41

This seems to me like such a simple question (and it probably is) yet I cannot seem to find an example that gives me the answer. Using PostGIS, I just want to select points that fall outside of polygons. Ultimately this is the inverse of the ST_Intersects, as far as I can see it.

Example: I have a taxlot layer and a address point layer. I assume I should be using the ST_Intersects, but how do I tell it to do the reverse selection? I thought maybe adding a NOT statement in front of the code below, but that did not work.

CREATE table t_intersect AS
SELECT 
  hp.gid, 
  hp.st_address, 
  hp.city, 
  hp.st_num,
  hp.the_geom
FROM 
  public.parcel as par,
  public.housepoints as hp
WHERE 
  ST_Intersects(hp.the_geom,par.the_geom);
  • I had the same thought process, thought that the NOT would also do the trick like any other where condition – Luffydude Sep 20 '18 at 13:21
41

The reason it doesn't work with "not intersects" is that you only compare geometries in pairs; there will be the same problem with disjoint. Every housepoint will disjoint some parcels even if it intersects one parcel.

underdark's suggestion doesn't have that problem. There is also another trick that probably will make more effective use of indexes:

CREATE TABLE t_intersect AS
SELECT 
  hp.gid, 
  hp.st_address, 
  hp.city, 
  hp.st_num,
  hp.the_geom
FROM 
  public.housepoints AS hp LEFT JOIN
  public.parcel AS par ON
  ST_Intersects(hp.the_geom,par.the_geom)
WHERE par.gid IS NULL;

The idea is to join them with st_intersects and get the rows where parcel id is not present.

The indexes needed here are a spatial index and an index on gid in parcels (assuming that id in parcels table is called gid too).

  • 2
    Thank you very much! Nicklas is exactly correct that ST_Disjoint will not produce the correct results. ST_Disjoint returns all features because, as he pointed out, each point is disjointed with some parcel polygons in the table, while this code snippet gave me the results I was hoping for. – RyanDalton Dec 17 '10 at 0:16
  • This query will get planned the same as this one gis.stackexchange.com/a/136177/6052 so it's purely a matter of style which you prefer. =) For those shopping answers. – Evan Carroll Jan 5 '18 at 18:00
14

You may be looking for ST_Disjoint

ST_Disjoint — Returns TRUE if the Geometries do not "spatially intersect" - if they do not share any space together.

  • 2
    While ST_Disjoint does that, it does not however uses spatial indexes. You are going to wait a loooooong time – nickves Jun 12 '15 at 13:19
9

In case there is no specialized function:

CREATE table t_intersect AS
SELECT 
  hp.gid, 
  hp.st_address, 
  hp.city, 
  hp.st_num,
  hp.the_geom
FROM
  public.housepoints as hp
WHERE
  hp.gid NOT IN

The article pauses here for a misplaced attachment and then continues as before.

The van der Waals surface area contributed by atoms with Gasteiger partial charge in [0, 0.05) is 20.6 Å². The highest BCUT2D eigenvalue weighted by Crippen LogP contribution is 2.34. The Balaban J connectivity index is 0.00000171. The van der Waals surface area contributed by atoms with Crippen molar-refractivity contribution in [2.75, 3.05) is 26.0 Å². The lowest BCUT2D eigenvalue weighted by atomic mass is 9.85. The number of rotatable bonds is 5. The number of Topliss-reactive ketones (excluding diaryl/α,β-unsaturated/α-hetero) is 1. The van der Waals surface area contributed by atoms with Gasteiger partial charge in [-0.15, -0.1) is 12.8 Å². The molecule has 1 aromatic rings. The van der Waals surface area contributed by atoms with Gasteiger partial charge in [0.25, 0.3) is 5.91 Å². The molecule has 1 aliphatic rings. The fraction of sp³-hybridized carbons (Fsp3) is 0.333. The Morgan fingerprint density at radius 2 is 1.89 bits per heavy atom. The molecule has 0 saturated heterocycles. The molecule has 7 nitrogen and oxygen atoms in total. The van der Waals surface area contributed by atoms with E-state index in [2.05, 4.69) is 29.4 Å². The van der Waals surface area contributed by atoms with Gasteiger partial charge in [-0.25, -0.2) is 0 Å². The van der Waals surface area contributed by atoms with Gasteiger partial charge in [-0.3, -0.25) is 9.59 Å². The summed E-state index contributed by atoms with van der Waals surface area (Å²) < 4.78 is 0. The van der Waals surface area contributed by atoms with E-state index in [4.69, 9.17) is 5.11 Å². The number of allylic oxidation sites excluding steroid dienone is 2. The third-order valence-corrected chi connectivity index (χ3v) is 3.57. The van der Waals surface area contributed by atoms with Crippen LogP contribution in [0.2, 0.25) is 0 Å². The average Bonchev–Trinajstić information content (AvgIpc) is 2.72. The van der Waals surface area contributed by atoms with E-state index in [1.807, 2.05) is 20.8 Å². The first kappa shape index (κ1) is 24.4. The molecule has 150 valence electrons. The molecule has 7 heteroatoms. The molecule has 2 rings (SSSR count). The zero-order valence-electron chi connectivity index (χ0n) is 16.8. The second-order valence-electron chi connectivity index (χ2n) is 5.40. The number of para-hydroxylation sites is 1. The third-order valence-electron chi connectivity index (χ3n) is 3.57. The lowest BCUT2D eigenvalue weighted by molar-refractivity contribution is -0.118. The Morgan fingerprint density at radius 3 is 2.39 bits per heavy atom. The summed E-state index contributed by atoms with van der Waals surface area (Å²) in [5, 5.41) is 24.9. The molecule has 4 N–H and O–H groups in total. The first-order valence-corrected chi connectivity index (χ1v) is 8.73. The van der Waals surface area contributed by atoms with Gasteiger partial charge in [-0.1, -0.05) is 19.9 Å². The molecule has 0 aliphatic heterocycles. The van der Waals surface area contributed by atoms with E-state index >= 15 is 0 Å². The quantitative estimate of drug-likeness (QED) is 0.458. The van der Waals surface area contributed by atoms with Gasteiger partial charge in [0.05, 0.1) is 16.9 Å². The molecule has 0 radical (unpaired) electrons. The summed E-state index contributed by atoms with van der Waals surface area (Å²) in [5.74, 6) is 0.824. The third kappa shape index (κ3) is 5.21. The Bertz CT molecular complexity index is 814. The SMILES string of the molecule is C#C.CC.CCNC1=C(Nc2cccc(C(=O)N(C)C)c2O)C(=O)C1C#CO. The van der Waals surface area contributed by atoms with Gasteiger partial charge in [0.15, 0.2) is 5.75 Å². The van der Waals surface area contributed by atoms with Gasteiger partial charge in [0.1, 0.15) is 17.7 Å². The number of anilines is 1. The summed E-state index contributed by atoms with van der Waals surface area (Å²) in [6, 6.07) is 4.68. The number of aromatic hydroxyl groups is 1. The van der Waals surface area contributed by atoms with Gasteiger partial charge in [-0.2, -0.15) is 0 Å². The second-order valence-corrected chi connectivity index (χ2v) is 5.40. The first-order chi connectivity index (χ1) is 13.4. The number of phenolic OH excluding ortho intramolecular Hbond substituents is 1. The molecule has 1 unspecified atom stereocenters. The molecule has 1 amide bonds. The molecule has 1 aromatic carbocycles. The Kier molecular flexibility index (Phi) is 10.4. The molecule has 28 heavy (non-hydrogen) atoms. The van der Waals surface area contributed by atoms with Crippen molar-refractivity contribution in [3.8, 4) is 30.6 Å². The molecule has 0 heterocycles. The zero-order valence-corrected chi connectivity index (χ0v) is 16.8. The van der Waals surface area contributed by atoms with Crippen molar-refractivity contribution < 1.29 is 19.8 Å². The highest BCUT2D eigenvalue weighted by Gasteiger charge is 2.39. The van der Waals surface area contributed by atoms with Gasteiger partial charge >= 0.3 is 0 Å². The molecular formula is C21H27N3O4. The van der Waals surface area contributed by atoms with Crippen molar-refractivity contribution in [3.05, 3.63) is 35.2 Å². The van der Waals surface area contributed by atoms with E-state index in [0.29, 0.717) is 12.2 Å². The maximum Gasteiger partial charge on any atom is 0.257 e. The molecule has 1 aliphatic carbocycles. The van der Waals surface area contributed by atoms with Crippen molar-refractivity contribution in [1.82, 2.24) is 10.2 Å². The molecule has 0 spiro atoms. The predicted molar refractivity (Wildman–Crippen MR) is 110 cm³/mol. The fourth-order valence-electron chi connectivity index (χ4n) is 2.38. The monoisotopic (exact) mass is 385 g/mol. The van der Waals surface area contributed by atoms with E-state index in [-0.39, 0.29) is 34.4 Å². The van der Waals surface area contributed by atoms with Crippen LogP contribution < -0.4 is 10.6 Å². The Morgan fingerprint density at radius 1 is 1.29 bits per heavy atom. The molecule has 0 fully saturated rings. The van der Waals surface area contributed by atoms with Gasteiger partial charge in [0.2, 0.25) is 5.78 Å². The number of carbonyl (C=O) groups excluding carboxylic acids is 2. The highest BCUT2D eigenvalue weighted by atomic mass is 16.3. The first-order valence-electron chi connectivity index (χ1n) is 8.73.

(
    SELECT 
      h.gid
    FROM 
      public.parcel as p,
      public.housepoints as h
    WHERE 
      ST_Intersects(h.the_geom,p.the_geom)
  ) AS foo
5

Here we use NOT EXISTS and CREATE TABLE AS SELECT (CTAS)

CREATE table t_intersect
AS
  SELECT 
    hp.gid,
    hp.st_address,
    hp.city, hp.st_num,
    hp.the_geom
  FROM public.housepoints AS hp
  WHERE NOT EXISTS (
    SELECT 1
    FROM public.parcel AS par 
    WHERE ST_Intersects(hp.the_geom,par.the_geom)
  );
3

How about ST_Disjoint? — Returns TRUE if the Geometries do not "spatially intersect" - if they do not share any space together.

  • 4
    whoops - need to do a page refresh before answering :-) – Ian Turton Dec 16 '10 at 22:07
1

In some cases is very useful use LATERAL JOIN, it can be very fast It should look like

SELECT * FROM houses h
LEFT JOIN LATERAL (
   SELECT True t FROM parcels p
   WHERE ST_Intersects(p.geom, h.geom)
   LIMIT 1
) p ON True
WHERE p.t IS NULL;
1

Simply using NOT before the ST_Intersects does the trick:

This gets all addresses that are not within neighborhood #62:

select 
a.*
from denver.neighborhoods as n
join denver.addresses as a on not ST_Intersects(n.geom, a.geom)
where n.nbhd_id = '62'

Note the order of the geom columns - polygons first, points second, which is reversed from the usual usage of ST_Intersects.

Quick and simple! Have been wondering how to do this correctly for a while!

  • Also worked for "NOT ST_Within". My query completed in ~30.0 seconds for both the NOT ST_Within and using an outer join then checking for Null on the right side, so there doesn't seem to be any performance hit. Thanks! – Nate Wanner Jan 26 '17 at 17:57
  • @NateWanner good to know! I can't believe how easy and fast that is!!! – DPSSpatial Jan 26 '17 at 18:22
  • This is actually a pretty bad idea because you're getting the cartesian product – Evan Carroll Jan 3 '18 at 2:05
  • @EvanCarroll what does that mean? – DPSSpatial Jan 5 '18 at 16:46
  • It means if you're not just getting 1 denver.address, you're getting one for every not-matching denver.neighborhood. – Evan Carroll Jan 5 '18 at 17:07
-1

This may not be the fastest solution... But I usually just cheat by joining all the features of the other table.

Create table blah as
select
  d.*
from
  data_i_want d,
  (select st_union(geom) geom from not_in_here) n
where
  st_disjoint(d.geom,n.geom);

Nice and snappy if the not_in_here table isn't that complex.

  • That's never snappy. It's just not as unsnappy as it would be if not_in_here is complex. ;) – Evan Carroll Jan 5 '18 at 17:17

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